CINCINNATI, OH.- The Cincinnati Art Museum
presents a lavish bedroom designed by Austrian-born architect Joseph Urban for 17-year-old Elaine Wormser in the special exhibition Unlocking an Art Deco Bedroom by Joseph Urban, on view from July 8Oct. 2.
More than 90 years after its completion, the Wormser Bedrooms furnishings have been fully conserved and displayed to reflect their state as originally installed in Chicagos Drake Tower and photographed in 1930. When Elaine Wormser Reis moved to Cincinnati in 1936, she brought nearly all of her bedroom with herincluding the custom wall-to-wall carpet. The rooms elements, donated to the Cincinnati Art Museum by Elaine Wormser Reis in 1973, form the largest collection of Urban-designed furnishings held by a public institution.
Urban (18721933) was a prolific illustrator, scenic designer, and architect who trained in fin-de-siècle Vienna. During this period, many Viennese artists, including Urban, rejected historical precedents and embraced a new modern art. In 1911, he relocated to the United States to become the art director of the Boston Opera. He quickly became one of the most revered set designers of the early twentieth century and worked tirelessly across a range of media, from film to architecture, to create and promote a fresh style that reflected the times.
Some of Urbans most notable projects include set designs for the Metropolitan Opera, the Ziegfeld Follies, and Hollywood films; the first American gallery to showcase work by artists of the famed Wiener Werkstatte (Vienna Workshop); the building and interiors for The New School in New York; the color direction for the 1933 Chicago Worlds Fair; interiors for Marjorie Merriweather Posts Palm Beach estate, Mar-a-Lago; and the roof garden of Cincinnatis Hotel Gibson (demolished in 1977).
One of Urbans final commissions, the Wormser Bedroom features a daring combination of colors and patterns, black glass walls and a reflective silvered ceiling. The interior embodies the distinct modern design vocabulary that Urban developed and employed throughout his career, highlighting his talent as a colorist, his flair for the dramatic, and his skillful blend of Viennese artistic influences with the prevailing modern style now known as Art Deco.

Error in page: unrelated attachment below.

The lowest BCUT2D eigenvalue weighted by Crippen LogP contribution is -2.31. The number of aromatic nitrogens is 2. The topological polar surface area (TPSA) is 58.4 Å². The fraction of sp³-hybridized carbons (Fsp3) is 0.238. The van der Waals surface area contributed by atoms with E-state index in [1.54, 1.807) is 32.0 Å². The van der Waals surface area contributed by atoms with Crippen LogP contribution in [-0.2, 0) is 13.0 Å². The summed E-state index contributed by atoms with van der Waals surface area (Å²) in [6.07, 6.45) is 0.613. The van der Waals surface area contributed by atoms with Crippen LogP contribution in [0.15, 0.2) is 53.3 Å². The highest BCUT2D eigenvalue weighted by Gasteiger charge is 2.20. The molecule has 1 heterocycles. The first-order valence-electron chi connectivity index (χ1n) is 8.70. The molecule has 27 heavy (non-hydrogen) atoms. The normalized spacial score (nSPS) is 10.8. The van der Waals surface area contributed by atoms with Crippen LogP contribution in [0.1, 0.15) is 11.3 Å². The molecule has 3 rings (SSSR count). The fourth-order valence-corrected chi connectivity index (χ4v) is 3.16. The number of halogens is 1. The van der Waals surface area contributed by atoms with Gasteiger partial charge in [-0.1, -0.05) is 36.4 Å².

In addition to the bedroom, the exhibition features drawings, paintings, costumes, and related furnishings drawn from many American collections. A full-color illustrated book and an interactive website provide further context, including reflections on the experiences of the caretakers and unnamed craftspeople who are an integral part of the Wormser Bedroom story. Behind-the-scenes investigations and processes necessary to reintroduce the room to the public are also highlighted.
It is thrilling to present this bedroom for the first time in our galleries, with new scholarship and display approaches, notes Amy Miller Dehan, the exhibitions curator and Cincinnati Art Museums Curator of Decorative Arts and Design. For decades, our understanding of the room was based on black-and-white photographs which fail to present Urbans virtuosic combinations of color, pattern, and finish. The process of reconstructing the room has been a revelation. This exhibition reveals Urbans boundless talent and contributions to the development of American Modernism as well as the bold messaging that women like Elaine Wormser projected when choosing the avant-garde style over backward-looking historical fashions.
The exhibition is on view in galleries 232 and 233.